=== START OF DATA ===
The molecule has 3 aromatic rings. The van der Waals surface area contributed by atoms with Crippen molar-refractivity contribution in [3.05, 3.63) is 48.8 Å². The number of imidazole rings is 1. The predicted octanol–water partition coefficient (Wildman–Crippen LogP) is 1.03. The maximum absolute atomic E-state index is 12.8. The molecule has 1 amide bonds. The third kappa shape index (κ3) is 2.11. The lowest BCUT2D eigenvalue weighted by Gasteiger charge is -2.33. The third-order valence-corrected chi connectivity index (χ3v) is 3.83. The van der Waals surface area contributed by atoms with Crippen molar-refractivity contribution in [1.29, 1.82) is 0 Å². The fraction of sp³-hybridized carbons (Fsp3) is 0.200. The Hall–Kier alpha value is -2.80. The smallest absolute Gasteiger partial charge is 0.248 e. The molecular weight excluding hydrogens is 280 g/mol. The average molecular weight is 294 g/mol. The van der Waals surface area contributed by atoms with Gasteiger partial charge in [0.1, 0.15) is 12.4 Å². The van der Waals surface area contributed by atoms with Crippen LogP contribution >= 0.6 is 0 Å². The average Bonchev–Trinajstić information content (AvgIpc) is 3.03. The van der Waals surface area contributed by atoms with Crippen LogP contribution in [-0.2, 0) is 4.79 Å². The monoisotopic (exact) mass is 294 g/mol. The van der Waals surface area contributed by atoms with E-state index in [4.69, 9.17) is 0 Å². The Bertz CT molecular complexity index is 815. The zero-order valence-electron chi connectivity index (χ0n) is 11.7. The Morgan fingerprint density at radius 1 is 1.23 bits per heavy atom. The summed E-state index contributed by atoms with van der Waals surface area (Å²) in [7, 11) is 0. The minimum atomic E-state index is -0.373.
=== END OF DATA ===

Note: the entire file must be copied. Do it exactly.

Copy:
The molecule has 3 aromatic rings. The van der Waals surface area contributed by atoms with Crippen molar-refractivity contribution in [3.05, 3.63) is 48.8 Å². The number of imidazole rings is 1. The predicted octanol–water partition coefficient (Wildman–Crippen LogP) is 1.03. The maximum absolute atomic E-state index is 12.8. The molecule has 1 amide bonds. The third kappa shape index (κ3) is 2.11. The lowest BCUT2D eigenvalue weighted by Gasteiger charge is -2.33. The third-order valence-corrected chi connectivity index (χ3v) is 3.83. The van der Waals surface area contributed by atoms with Crippen molar-refractivity contribution in [1.29, 1.82) is 0 Å². The fraction of sp³-hybridized carbons (Fsp3) is 0.200. The Hall–Kier alpha value is -2.80. The smallest absolute Gasteiger partial charge is 0.248 e. The molecular weight excluding hydrogens is 280 g/mol. The average molecular weight is 294 g/mol. The van der Waals surface area contributed by atoms with Gasteiger partial charge in [0.1, 0.15) is 12.4 Å². The van der Waals surface area contributed by atoms with Crippen LogP contribution >= 0.6 is 0 Å². The average Bonchev–Trinajstić information content (AvgIpc) is 3.03. The van der Waals surface area contributed by atoms with Crippen LogP contribution in [-0.2, 0) is 4.79 Å². The monoisotopic (exact) mass is 294 g/mol. The van der Waals surface area contributed by atoms with E-state index in [4.69, 9.17) is 0 Å². The Bertz CT molecular complexity index is 815. The zero-order valence-electron chi connectivity index (χ0n) is 11.7. The Morgan fingerprint density at radius 1 is 1.23 bits per heavy atom. The summed E-state index contributed by atoms with van der Waals surface area (Å²) in [7, 11) is 0. The minimum atomic E-state index is -0.373.